Public debate about affordable housing, hotels and short-term vacation rentals in Venice is about to heat up again.

On Tuesday, Feb. 16, the Venice Neighborhood Council will consider a plan by Venice Suites owner Carl Lambert to officially convert the building at 417 Ocean Front Walk into a hotel. The property is currently marketed as a “live like a local” option for tourists.

Lambert, president of the Venice Chamber of Commerce, also owns Venice Breeze Suites at 2 Breeze Ave. In November the California Coastal Commission granted Lambert a retroactive coastal development permit for converting that 31-unit historic building from apartments to hotel rooms — a process Lambert said began well before he purchased the property.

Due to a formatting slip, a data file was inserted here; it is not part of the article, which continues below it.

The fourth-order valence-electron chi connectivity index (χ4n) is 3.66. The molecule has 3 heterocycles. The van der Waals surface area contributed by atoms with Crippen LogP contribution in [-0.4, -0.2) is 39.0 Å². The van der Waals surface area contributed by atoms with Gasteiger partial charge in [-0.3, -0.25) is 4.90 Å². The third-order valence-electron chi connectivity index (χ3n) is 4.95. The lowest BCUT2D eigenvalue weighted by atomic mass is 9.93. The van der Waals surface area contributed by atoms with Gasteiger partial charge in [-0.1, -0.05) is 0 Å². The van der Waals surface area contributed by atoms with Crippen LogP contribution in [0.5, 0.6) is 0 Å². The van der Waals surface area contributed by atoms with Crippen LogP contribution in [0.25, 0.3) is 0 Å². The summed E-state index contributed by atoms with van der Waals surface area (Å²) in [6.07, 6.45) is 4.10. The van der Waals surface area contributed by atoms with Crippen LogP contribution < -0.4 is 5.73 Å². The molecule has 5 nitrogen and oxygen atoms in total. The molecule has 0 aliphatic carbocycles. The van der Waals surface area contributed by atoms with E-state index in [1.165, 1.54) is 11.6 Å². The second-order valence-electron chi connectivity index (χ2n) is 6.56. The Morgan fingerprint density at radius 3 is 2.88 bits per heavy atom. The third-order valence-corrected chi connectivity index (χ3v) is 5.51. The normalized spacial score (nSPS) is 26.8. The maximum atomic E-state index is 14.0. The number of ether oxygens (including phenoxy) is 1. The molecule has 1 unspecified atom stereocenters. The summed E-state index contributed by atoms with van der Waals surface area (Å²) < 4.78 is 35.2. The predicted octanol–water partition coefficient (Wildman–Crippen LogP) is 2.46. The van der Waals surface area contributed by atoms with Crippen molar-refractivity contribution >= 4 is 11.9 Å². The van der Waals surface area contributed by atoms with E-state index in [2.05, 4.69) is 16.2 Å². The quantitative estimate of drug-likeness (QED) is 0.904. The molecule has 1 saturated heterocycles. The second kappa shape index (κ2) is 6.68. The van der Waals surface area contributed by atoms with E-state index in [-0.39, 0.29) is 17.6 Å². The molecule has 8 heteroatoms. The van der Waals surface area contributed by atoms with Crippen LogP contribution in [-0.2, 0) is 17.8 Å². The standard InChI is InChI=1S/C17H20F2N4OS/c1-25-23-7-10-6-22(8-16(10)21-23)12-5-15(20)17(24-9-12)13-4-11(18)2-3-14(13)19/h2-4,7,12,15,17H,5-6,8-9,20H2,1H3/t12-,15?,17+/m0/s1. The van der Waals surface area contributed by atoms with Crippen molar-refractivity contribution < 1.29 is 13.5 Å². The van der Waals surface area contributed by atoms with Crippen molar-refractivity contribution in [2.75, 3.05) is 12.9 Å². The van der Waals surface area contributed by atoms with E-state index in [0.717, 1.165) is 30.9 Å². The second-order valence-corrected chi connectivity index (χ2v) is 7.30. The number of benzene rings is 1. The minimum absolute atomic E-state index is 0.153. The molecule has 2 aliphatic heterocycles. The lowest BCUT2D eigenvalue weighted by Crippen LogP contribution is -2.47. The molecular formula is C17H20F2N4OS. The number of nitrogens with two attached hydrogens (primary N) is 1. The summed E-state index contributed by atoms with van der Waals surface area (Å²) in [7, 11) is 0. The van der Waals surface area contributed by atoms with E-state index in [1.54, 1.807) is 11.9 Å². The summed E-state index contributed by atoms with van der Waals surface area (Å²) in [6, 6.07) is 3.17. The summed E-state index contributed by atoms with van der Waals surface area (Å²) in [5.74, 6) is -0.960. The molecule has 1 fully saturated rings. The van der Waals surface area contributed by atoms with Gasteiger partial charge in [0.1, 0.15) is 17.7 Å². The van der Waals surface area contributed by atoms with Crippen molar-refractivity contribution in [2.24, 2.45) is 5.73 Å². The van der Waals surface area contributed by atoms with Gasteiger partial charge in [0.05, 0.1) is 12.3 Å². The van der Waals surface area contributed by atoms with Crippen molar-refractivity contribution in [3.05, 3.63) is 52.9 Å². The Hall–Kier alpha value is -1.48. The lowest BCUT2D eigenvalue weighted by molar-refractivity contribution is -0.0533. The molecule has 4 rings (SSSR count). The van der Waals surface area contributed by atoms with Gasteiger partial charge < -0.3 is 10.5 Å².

The Venice Neighborhood Council’s Land Use and Planning Committee voted 6-1 on Jan. 25 to oppose Lambert’s plan for 417 Ocean Front Walk. A committee staff report argued the conversion would violate the Mello Act, a state law that aims to preserve low- and moderate-income housing along the state’s coast.

The hotel plan “deprives the community of needed rent-stabilized housing stock. The cumulative impact of the loss of additional residential housing … places upward pressure on the rental market,” the report states.

Opponents of the conversion turned in a petition with more than 250 signatures prior to the vote.

“We are seeing affordable housing disappear in Venice,” said Judith Goldman, founder of Keep Neighborhoods First, which opposes the proliferation of short-term rentals.

The Venice Neighborhood Council meets at 7 p.m. at Westminster Avenue Elementary School,
1010 Abbot Kinney Blvd., Venice. A meeting agenda will be posted 72 hours before the meeting at

— Gary Walker